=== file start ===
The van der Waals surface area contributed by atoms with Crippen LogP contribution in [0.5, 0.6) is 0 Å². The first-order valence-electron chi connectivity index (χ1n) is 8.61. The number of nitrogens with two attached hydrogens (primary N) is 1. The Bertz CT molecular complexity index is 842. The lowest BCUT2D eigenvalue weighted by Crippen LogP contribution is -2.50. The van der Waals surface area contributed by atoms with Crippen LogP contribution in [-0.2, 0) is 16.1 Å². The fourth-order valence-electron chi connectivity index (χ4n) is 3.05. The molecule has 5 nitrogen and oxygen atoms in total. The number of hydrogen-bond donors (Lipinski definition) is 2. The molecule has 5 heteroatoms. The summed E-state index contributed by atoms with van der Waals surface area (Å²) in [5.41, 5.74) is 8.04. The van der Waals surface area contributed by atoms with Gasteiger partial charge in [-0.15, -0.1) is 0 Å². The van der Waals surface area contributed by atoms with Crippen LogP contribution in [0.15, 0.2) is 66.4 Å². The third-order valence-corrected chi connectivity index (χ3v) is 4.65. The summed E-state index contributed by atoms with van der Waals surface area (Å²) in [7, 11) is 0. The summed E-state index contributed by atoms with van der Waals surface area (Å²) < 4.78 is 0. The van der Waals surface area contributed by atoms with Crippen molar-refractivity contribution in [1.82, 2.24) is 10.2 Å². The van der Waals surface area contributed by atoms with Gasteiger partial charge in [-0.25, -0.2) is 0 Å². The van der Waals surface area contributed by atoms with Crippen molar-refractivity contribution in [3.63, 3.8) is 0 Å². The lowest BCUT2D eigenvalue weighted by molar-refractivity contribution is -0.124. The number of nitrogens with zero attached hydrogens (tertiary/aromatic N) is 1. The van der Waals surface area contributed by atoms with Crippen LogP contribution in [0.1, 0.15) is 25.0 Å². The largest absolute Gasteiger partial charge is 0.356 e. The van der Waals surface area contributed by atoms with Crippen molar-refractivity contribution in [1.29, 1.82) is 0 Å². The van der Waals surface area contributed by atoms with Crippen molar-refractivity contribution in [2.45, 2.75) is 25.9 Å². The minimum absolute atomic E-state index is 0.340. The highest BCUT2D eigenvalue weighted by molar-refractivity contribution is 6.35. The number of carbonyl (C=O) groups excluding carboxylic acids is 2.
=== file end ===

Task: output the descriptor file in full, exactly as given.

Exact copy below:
The van der Waals surface area contributed by atoms with Crippen LogP contribution in [0.5, 0.6) is 0 Å². The first-order valence-electron chi connectivity index (χ1n) is 8.61. The number of nitrogens with two attached hydrogens (primary N) is 1. The Bertz CT molecular complexity index is 842. The lowest BCUT2D eigenvalue weighted by Crippen LogP contribution is -2.50. The van der Waals surface area contributed by atoms with Crippen LogP contribution in [-0.2, 0) is 16.1 Å². The fourth-order valence-electron chi connectivity index (χ4n) is 3.05. The molecule has 5 nitrogen and oxygen atoms in total. The number of hydrogen-bond donors (Lipinski definition) is 2. The molecule has 5 heteroatoms. The summed E-state index contributed by atoms with van der Waals surface area (Å²) in [5.41, 5.74) is 8.04. The van der Waals surface area contributed by atoms with Gasteiger partial charge in [-0.15, -0.1) is 0 Å². The van der Waals surface area contributed by atoms with Crippen LogP contribution in [0.15, 0.2) is 66.4 Å². The third-order valence-corrected chi connectivity index (χ3v) is 4.65. The summed E-state index contributed by atoms with van der Waals surface area (Å²) in [7, 11) is 0. The summed E-state index contributed by atoms with van der Waals surface area (Å²) < 4.78 is 0. The van der Waals surface area contributed by atoms with Crippen molar-refractivity contribution in [1.82, 2.24) is 10.2 Å². The van der Waals surface area contributed by atoms with Gasteiger partial charge in [-0.25, -0.2) is 0 Å². The van der Waals surface area contributed by atoms with Crippen molar-refractivity contribution in [3.63, 3.8) is 0 Å². The lowest BCUT2D eigenvalue weighted by molar-refractivity contribution is -0.124. The number of nitrogens with zero attached hydrogens (tertiary/aromatic N) is 1. The van der Waals surface area contributed by atoms with Crippen LogP contribution in [0.1, 0.15) is 25.0 Å². The largest absolute Gasteiger partial charge is 0.356 e. The van der Waals surface area contributed by atoms with Crippen molar-refractivity contribution in [1.29, 1.82) is 0 Å². The van der Waals surface area contributed by atoms with Crippen molar-refractivity contribution in [2.45, 2.75) is 25.9 Å². The minimum absolute atomic E-state index is 0.340. The highest BCUT2D eigenvalue weighted by molar-refractivity contribution is 6.35. The number of carbonyl (C=O) groups excluding carboxylic acids is 2.